It's faulty logic, but it works because it ignores reality by not mentioning details like distribution, marketing, promotion, and sales to retailers. So please don't fall for this. Don't let your friends be taken, either. Point out that if it's not good enough for trade publishing (which means no investment of money, whatsoever, by the author), then maybe the manuscript needs more polishing and craft before it's truly ready or the niche it falls into simply isn't large enough to produce the profits needed to justify publication.


Title: Re: How to spot a scam
Post by: Nina Kaytel on June 17, 2008, 07:49:40 PM
Excuse me for being dumb - vanity publishing??


Title: Re: How to spot a scam
Post by: DaveKuzminski on June 18, 2008, 06:13:55 PM
Vanity publishing is where authors pay a company to publish their books. These companies have been in existence for decades, so they're not anything new that came along with the Internet. Only the number of them expanded with the availability of the Internet. One of the more well known vanity publishers is Vantage. Besides being known as vanity publishers, they're also called co-op and subsidy publishers.

What happens is most writers get desperate when they're turned down by trade publishers who pay the writers to publish their works. Those desperate writers turn to vanity publishers so they can get their work published in the mistaken belief that they can get their book distributed and into book stores once it's published because then it will be equal to other books. Stores know the difference because they know that vanity publishers do not select manuscripts on what they believe will sell in the marketplace. Vanity publishers select manuscripts based only on whether the author is willing to pay them.

And for the uninitiated, PublishAmerica is a hybrid vanity publisher. Their management has admitted in legal arbitration testimony that PublishAmerica's market target is their own authors. Also, their management stated in an interview with The Washington Post that they call PublishAmerica a "traditional" publisher in order to set it apart from vanity publishers. (In the publishing industry, traditional is not considered a proper term for describing publishers. The terms used to describe publishers are trade or commercial, university press, vanity, and self-published.) PublishAmerica is considered a hybrid vanity publisher because it gets money from its authors by inflating the cost of the books it publishes and placing obstacles between their books and retailers so that the authors find themselves forced to intercede on behalf of their books by purchasing them in bulk to keep their work from dying without finding an audience. Because the price is hidden in the cost of the books, many new writers fail to recognize PublishAmerica for what it truly is. In other words, they're still paying but it's after the fact.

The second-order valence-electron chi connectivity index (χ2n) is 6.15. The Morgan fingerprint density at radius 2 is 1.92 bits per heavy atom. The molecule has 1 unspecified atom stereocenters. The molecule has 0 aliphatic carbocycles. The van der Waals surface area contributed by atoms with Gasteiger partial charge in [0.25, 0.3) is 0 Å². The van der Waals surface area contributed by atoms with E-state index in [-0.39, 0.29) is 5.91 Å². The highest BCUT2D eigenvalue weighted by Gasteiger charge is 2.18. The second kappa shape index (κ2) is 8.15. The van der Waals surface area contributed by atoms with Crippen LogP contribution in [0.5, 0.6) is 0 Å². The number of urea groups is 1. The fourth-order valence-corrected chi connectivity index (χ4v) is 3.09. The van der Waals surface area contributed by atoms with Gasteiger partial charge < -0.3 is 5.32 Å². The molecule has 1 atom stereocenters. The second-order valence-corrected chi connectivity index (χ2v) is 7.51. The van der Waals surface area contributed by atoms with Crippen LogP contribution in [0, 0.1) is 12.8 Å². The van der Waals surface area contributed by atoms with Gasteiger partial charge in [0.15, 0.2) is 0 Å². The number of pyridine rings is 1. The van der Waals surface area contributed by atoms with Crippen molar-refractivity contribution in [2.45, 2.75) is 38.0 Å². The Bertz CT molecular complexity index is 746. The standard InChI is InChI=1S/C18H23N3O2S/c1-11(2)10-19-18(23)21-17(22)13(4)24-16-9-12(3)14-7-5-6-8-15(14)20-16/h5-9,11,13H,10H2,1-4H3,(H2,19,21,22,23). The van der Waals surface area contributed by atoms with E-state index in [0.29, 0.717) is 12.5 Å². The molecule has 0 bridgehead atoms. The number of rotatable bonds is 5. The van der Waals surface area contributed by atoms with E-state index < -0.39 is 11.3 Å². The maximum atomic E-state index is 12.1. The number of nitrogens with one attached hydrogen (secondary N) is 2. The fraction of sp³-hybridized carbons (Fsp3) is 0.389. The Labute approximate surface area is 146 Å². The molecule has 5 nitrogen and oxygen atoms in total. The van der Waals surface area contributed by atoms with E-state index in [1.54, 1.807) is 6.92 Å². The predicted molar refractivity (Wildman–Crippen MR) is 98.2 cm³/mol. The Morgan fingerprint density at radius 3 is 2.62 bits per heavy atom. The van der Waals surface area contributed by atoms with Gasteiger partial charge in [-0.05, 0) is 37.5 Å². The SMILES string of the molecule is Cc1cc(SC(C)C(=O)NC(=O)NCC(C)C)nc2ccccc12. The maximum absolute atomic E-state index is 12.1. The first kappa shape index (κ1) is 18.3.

Title: Re: How to spot a scam
Post by: sarahjen on June 19, 2008, 11:06:23 PM
Dave, thanks for looking after us! You're the best!
Sarah


Title: Re: How to spot a scam
Post by: InBetween on January 29, 2010, 07:47:45 PM
Hi,

Thanks a lot for your advice! Very helpful!

I would like to ask you a question about a specific contest.
Actually, I have a few concerns about ABNA (Amazon's Breakthrough Novel Award).

First, they ask to register with CreateSpece.com, a site mostly focused on self-publishing. Next, they ask for a 300 words pitch, 3000  to 5000 words sample, and at the end for the full manuscript!

Actually, what worries me is this last step, but also the "self-publishing" aspect of the site. Considering the high number of entries, I don't think it is realistic to expect the judges to read the full manuscripts. So why do they need to have the novel in full? Plus, they mention that the first round elimination is solely based on the 300 words pitches.   
I've spent 3 years working on my first novel, and I've already been looking for a literary agent. My work is copyrighted but still, I have my doubts!
I wonder whether I should participate in the contest or not.

Any idea?
I would truly appreciate any thought about it.
Thanks!


Title: Re: How to spot a scam
Post by: Magic_Seeker on January 29, 2010, 11:26:27 PM
Hmmm.  I have similar concerns.  I've 95% decided against entering.

Here is the site:  http://www.amazon.com/b?node=332264011 (http://www.amazon.com/b?node=332264011)

Does anyone else have an opinion?